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If you are going to have chicken, go all in.

Eat Mexico was published last year by Lesley Tellez and is devoted to the street and markets foods she discovered walking, literally walking Mexico City. Eat Mexico is filled with delectable dishes, ones Lesley has written up for the American cook.

But the recipes themselves remain intensely Mexican. “Tastes like chicken” is not the worst phrase in the culinary world but it can be uninspiring. This recipe is inspired, really intensely inspired. It does take some ingredients and some time. This recipe is a two-day enterprise but that picture, from Penny De Los Santos, should at least make you pause before considering other chicken ideas.

The bird marinates overnight in an adobo sauce made from 14 ingredients: chiles galore, onion, peanuts, cinnamon, vinegar, vanilla. I can’t quite imagine how this bird is going to taste, but taste it will.

While roasting, vegetables are added for an automatic side dish. There are garlic and potatoes and onions, of course. But I’ve never tried roasting beets with a chicken before. It’s going to bring color to the table and I’m sure that beets nestled next to that adobo-covered bird will achive sensational flavor.

For our next long weekend, Suzen and I are buying a big chicken and cluster of chiles. You need to begin this recipe early Saturday morning for your Sunday table. What better way to organize you entire weekend then around a chicken. It gives “tastes like chicken” a whole new context.

Roasted Chicken in Adobo

Yield: serves 10


For the chicken and sauce:

  • 1 whole chicken, giblets removed [about 4 pounds]

  • ½ teaspoon of salt per pound of chicken

  • 2 plum tomatoes

  • ½ medium onion

  • 2 cloves garlic, unpeeled

  • ¼ cup raw peanuts

  • 1 3-inch stick of cinnamon

  • 2 morita chiles

  • 2 guajillo chiles

  • 2 dried arbol chiles

  • 2 dried chipotle chiles

  • ¼ cup white vinegar

  • 1 tablespoon vanilla extract

  • 1 lemon

  • 1 small bunch thyme

For the vegetables:

  • 12 cloves garlic, peeled

  • 12 small red or white potatoes, cut in half

  • 6 small beets, cut into quarters, or eighths if large

  • 2 red onions, peeled and cut into eighths

  • Olive Oil

  • Salt and freshly ground black pepper


A day ahead, season the chicken generously with the salt and refrigerate in a covered container for about 4 hours.

Meanwhile, warm a comal or nonstick skillet to medium-high heat. Add the tomatoes, onion, and garlic and cook until soft and blackened in spots, 4 to 8 minutes.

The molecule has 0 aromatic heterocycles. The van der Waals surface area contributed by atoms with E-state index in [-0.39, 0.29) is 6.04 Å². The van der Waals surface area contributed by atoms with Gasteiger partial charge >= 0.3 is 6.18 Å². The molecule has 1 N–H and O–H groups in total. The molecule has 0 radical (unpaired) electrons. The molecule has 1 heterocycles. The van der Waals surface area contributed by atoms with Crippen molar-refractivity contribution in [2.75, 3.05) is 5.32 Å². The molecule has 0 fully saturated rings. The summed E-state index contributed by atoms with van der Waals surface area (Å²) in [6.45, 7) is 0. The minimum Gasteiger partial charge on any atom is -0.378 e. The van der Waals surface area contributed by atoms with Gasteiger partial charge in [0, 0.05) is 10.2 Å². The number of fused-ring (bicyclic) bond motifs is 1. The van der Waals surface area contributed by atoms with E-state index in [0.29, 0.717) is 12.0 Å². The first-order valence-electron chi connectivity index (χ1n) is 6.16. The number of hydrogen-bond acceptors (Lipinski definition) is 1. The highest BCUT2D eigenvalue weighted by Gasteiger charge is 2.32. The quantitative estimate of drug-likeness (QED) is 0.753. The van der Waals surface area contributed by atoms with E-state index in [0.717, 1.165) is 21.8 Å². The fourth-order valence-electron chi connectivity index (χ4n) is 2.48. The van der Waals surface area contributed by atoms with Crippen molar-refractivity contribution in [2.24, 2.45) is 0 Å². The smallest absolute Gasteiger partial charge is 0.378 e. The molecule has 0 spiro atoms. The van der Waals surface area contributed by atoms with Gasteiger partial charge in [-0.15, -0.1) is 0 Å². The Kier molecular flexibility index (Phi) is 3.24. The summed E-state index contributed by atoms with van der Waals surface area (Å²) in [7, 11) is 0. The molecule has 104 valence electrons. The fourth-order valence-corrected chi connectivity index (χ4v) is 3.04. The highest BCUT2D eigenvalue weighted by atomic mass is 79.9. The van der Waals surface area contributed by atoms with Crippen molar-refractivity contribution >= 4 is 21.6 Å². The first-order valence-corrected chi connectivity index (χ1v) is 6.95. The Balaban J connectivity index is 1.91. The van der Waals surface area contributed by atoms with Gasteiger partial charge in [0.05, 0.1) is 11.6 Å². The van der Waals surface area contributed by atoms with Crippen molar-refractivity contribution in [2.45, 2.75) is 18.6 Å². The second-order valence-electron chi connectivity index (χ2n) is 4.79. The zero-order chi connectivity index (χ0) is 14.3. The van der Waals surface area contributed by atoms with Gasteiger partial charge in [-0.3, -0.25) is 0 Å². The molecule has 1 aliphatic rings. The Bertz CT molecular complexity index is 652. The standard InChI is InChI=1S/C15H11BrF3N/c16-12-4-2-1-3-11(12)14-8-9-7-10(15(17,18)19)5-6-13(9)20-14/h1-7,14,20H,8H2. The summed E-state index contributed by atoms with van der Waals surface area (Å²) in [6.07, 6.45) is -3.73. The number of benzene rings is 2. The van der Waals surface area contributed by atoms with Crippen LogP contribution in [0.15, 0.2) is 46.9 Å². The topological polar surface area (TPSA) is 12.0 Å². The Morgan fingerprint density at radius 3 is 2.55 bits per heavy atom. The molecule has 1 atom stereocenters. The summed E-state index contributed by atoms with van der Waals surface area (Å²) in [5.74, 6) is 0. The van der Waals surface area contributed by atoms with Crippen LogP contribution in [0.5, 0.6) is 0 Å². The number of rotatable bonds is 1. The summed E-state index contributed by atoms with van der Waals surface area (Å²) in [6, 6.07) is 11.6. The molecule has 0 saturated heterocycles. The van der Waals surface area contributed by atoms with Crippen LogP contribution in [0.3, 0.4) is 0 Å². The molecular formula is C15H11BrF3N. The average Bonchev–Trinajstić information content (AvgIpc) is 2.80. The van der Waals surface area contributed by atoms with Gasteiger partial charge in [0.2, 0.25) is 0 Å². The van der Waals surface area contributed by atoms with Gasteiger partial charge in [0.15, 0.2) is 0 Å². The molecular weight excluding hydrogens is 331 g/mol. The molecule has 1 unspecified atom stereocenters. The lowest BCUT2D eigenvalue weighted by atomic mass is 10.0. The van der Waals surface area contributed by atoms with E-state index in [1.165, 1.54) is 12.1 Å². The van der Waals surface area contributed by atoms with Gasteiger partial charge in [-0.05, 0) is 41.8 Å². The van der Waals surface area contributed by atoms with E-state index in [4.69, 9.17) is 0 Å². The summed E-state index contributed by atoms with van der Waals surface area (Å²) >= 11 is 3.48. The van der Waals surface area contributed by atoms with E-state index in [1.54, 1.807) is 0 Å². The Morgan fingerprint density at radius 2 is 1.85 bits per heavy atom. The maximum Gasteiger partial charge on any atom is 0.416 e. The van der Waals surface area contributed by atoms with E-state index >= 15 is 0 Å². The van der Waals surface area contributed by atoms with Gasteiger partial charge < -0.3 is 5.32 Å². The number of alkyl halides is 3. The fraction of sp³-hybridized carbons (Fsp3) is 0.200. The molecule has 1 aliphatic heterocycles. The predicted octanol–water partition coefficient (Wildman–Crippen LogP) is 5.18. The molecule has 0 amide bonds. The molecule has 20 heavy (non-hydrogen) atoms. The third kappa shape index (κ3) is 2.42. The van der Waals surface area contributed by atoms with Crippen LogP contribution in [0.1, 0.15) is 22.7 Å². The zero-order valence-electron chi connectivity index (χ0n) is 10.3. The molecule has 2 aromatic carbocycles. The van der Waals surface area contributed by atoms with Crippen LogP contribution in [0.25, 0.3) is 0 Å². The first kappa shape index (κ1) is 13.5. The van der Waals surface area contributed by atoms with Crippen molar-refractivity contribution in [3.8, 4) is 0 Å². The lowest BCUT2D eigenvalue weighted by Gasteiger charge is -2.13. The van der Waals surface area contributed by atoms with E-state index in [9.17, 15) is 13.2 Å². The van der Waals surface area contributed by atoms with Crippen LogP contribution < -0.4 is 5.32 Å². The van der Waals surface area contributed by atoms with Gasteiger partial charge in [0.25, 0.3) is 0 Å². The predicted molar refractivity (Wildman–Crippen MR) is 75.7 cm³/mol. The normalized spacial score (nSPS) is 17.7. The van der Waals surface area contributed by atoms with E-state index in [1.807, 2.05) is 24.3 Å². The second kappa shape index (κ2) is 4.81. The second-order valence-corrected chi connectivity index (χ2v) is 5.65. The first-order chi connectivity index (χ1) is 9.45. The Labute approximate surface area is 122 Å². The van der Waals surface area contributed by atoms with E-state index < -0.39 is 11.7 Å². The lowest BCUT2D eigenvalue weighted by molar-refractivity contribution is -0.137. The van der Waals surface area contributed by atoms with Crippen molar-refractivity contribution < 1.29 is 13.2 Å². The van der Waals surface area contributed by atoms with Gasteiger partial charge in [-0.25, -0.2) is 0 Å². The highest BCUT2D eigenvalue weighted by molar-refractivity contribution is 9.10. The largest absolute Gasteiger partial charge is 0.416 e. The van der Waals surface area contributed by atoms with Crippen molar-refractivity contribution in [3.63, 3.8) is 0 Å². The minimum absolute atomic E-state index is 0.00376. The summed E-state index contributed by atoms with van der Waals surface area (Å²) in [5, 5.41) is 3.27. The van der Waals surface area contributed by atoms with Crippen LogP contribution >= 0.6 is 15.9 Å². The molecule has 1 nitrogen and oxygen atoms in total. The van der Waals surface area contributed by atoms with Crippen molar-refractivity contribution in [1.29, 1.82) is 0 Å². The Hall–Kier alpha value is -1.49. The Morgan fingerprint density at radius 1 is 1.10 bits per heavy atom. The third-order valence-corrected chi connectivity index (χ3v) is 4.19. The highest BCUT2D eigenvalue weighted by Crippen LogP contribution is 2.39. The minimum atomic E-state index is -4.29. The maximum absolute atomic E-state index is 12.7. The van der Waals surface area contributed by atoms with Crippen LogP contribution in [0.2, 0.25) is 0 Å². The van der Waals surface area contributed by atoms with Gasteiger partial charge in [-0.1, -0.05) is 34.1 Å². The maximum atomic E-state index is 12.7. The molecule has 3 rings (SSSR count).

Place 3 cups water in a medium saucepan and bring to a boil.

Heat a small skillet to low heat. Toast the peanuts and cinnamon, stirring constantly, until the peanuts turn a golden brown color, 2 to 3 minutes. (If black spots appear, lower the flame.) Transfer to a bowl. Raise the heat to medium and quickly toast the chiles in batches, 5 to 10 seconds per side or until aromatic, careful not to burn them.

Snip off the chiles’ stems, and shake out the seeds. Add the chiles to the boiling water and cook until the skins soften, about 20 minutes. Transfer to a blender jar, and discard the water. Add the charred tomatoes, onion, garlic, peanuts, cinnamon, vinegar, and vanilla extract. Blend on high into a very smooth, thick paste. Season with salt.

Remove the chicken from the refrigerator and drain off any excess liquid. Slather with the adobo sauce, spreading it over and underneath the skin. Place the chicken in a resealable plastic bag and pour any remaining adobo on top. Refrigerate for 24 hours.

The next day, bring the chicken to room temperature, uncovered, about 45 minutes. Preheat the oven to 450°F.

Place the chicken breast-side up on a V-shaped rack set over a roasting pan. Cut the lemon in half and place it and the thyme in the chicken’s cavity. Set the chicken in the middle of your oven and cook for 20 minutes.

Toss the vegetables with oil and season with salt and pepper and add to the roasting pan. Lower the temperature to 425°F and cook until the chicken is crispy and the juices run clear, or the internal temperature measures 165°F, about 1 more hour, turning the vegetables occasionally so they don’t burn.

Let the chicken sit for 15 minutes before serving. Remove the lemon and thyme from the cavity, and slice. Serve with the vegetables.

Source: Eat Mexico by Lesley Tellez [Kyle, 2015]